Games of the VII Olympiad
The 1920 Olympic Games were awarded to Antwerp to honour the suffering that had been inflicted on the Belgian people during World War I. Because of their roles as aggressor nations in the war, the countries of Germany, Austria, Hungary, Bulgaria, and Turkey were not invited to participate. These were the first Games at which only National Olympic Committees could enroll participants.
The Opening Ceremony was notable for introducing two features that would become permanent fixtures at future Olympic Games. One was the raising of the Olympic flag. At the end of the Games, the City of Antwerp presented the IOC with an Olympic flag on silk, meant to serve as a memory of the Games. Pierre de Coubertin asked that municipal authorities hold onto the flag and give it to their counterparts in Paris, the next Olympic host, four years later. Thus began the tradition of passing the Olympic flag from one host city to the next, with the handover ceremony during which the flag transfers from one mayor to another sometimes referred to as the “Antwerp ceremony”. Due to wear, the “Antwerp flag” was retired following the 1984 Games in Los Angeles.
The other first was the Olympic oath, which was taken by Belgian Victor Boin, a competitor in water polo, swimming, and fencing.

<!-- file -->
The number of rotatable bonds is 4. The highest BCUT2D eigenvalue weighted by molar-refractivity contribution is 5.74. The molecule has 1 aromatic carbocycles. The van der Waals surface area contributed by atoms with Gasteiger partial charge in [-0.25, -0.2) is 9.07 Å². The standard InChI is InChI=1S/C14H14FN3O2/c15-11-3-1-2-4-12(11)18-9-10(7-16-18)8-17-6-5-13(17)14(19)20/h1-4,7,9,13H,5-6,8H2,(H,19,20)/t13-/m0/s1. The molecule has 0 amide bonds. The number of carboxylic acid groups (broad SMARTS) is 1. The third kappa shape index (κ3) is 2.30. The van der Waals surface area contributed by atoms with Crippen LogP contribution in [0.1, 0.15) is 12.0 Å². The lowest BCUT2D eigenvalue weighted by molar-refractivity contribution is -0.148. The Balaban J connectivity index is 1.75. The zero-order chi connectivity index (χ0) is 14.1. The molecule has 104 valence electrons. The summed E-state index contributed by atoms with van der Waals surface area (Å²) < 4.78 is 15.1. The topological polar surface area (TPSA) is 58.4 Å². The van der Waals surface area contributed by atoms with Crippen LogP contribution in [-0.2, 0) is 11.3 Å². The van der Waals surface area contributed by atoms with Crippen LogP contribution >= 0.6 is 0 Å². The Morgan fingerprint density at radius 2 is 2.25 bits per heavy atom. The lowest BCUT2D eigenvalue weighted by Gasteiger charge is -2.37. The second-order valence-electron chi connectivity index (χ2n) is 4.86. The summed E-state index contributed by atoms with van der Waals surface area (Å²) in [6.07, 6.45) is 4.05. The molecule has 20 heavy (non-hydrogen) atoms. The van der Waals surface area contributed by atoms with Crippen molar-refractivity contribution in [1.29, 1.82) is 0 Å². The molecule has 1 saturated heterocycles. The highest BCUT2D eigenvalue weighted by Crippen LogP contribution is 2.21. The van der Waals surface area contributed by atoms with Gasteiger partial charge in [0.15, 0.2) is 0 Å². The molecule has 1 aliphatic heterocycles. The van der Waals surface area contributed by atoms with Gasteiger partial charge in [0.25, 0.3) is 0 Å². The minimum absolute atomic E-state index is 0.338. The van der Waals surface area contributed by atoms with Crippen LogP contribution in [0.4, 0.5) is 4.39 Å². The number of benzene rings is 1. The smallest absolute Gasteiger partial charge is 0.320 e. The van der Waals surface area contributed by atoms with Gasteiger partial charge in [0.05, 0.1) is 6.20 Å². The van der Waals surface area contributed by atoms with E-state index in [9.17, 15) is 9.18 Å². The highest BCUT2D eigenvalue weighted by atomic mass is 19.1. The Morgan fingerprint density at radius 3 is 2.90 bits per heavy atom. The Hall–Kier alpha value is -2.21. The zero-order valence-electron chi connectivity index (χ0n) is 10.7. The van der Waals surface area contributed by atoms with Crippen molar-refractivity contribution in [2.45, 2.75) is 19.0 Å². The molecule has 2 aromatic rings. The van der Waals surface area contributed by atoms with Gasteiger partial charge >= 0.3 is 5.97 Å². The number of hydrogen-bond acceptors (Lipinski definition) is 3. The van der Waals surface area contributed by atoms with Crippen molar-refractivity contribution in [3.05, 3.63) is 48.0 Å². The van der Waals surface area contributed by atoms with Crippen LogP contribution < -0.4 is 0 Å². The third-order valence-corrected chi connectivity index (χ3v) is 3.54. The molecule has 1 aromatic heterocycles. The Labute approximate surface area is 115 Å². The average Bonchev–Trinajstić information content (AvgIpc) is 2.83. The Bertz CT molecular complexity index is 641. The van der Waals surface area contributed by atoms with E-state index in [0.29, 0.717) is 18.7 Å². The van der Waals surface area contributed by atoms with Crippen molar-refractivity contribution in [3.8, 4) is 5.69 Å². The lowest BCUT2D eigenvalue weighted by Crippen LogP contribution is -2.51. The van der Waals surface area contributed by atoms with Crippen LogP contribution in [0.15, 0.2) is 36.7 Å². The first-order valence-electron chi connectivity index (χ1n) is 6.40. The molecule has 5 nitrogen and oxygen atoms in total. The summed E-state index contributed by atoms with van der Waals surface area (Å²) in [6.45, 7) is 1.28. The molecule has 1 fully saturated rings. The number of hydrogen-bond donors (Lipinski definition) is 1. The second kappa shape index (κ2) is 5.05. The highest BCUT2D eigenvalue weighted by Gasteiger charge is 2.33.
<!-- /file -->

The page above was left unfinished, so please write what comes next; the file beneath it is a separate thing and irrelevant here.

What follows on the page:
These were the last summer Games to include winter sports, with figure skating being presented for the second time and ice hockey making its Olympic debut, prior to the first Olympic Winter Games in 1924. Canada outscored its opponents 29-1 to win the inaugural Olympic ice hockey gold medal.
Five of Canada’s nine medals were won in the boxing ring, led by Albert Schneider‘s gold. Earl Thomson was crowned Olympic champion in the 110m hurdles, a feat no other Canadian would achieve for 72 years. Swimmer George Vernot was a double medallist, winning silver in the 1500m freestyle and bronze in the 400m freestyle.
Olympic Oath (athletes): Victor Boin (fencing, water polo, swimming)
Olympic Oath (officials): none
Olympic Oath (coaches): none
Lighting Olympic Cauldron: none
Official Opening: King Albert I